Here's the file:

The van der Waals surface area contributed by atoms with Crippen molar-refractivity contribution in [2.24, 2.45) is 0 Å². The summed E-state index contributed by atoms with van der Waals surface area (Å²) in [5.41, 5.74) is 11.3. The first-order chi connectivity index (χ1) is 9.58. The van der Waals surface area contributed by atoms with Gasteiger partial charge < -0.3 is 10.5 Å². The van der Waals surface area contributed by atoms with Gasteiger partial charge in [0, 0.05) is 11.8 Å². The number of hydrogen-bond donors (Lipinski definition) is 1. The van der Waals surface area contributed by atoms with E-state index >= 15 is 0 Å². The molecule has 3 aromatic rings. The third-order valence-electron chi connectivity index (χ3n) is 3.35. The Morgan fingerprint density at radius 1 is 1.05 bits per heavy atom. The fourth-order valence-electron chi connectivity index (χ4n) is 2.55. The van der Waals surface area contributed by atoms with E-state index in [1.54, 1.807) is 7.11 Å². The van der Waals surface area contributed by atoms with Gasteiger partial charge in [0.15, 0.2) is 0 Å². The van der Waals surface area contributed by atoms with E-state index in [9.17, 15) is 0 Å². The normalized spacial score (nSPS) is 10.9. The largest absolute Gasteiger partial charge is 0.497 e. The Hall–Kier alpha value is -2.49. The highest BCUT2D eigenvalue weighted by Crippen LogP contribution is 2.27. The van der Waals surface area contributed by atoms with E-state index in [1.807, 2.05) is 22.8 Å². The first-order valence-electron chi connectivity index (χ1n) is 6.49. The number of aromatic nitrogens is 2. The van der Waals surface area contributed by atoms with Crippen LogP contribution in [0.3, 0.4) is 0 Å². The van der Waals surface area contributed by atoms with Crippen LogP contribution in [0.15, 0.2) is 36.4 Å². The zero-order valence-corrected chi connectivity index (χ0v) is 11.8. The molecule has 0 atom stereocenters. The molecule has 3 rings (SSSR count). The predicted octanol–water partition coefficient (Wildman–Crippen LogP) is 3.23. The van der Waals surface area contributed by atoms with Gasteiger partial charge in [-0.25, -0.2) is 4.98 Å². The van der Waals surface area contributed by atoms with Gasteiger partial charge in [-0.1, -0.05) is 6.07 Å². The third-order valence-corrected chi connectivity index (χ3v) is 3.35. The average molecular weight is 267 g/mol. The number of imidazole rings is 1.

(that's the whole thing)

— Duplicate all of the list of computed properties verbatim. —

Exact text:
The van der Waals surface area contributed by atoms with Crippen molar-refractivity contribution in [2.24, 2.45) is 0 Å². The summed E-state index contributed by atoms with van der Waals surface area (Å²) in [5.41, 5.74) is 11.3. The first-order chi connectivity index (χ1) is 9.58. The van der Waals surface area contributed by atoms with Gasteiger partial charge < -0.3 is 10.5 Å². The van der Waals surface area contributed by atoms with Gasteiger partial charge in [0, 0.05) is 11.8 Å². The number of hydrogen-bond donors (Lipinski definition) is 1. The van der Waals surface area contributed by atoms with E-state index >= 15 is 0 Å². The molecule has 3 aromatic rings. The third-order valence-electron chi connectivity index (χ3n) is 3.35. The Morgan fingerprint density at radius 1 is 1.05 bits per heavy atom. The fourth-order valence-electron chi connectivity index (χ4n) is 2.55. The van der Waals surface area contributed by atoms with E-state index in [1.54, 1.807) is 7.11 Å². The van der Waals surface area contributed by atoms with Gasteiger partial charge in [0.15, 0.2) is 0 Å². The van der Waals surface area contributed by atoms with E-state index in [9.17, 15) is 0 Å². The normalized spacial score (nSPS) is 10.9. The largest absolute Gasteiger partial charge is 0.497 e. The Hall–Kier alpha value is -2.49. The highest BCUT2D eigenvalue weighted by Crippen LogP contribution is 2.27. The van der Waals surface area contributed by atoms with E-state index in [1.807, 2.05) is 22.8 Å². The first-order valence-electron chi connectivity index (χ1n) is 6.49. The number of aromatic nitrogens is 2. The van der Waals surface area contributed by atoms with Crippen LogP contribution in [0.3, 0.4) is 0 Å². The van der Waals surface area contributed by atoms with Crippen LogP contribution in [0.15, 0.2) is 36.4 Å². The zero-order valence-corrected chi connectivity index (χ0v) is 11.8. The molecule has 0 atom stereocenters. The molecule has 3 rings (SSSR count). The predicted octanol–water partition coefficient (Wildman–Crippen LogP) is 3.23. The van der Waals surface area contributed by atoms with Gasteiger partial charge in [-0.25, -0.2) is 4.98 Å². The van der Waals surface area contributed by atoms with Gasteiger partial charge in [-0.1, -0.05) is 6.07 Å². The third-order valence-corrected chi connectivity index (χ3v) is 3.35. The average molecular weight is 267 g/mol. The number of imidazole rings is 1.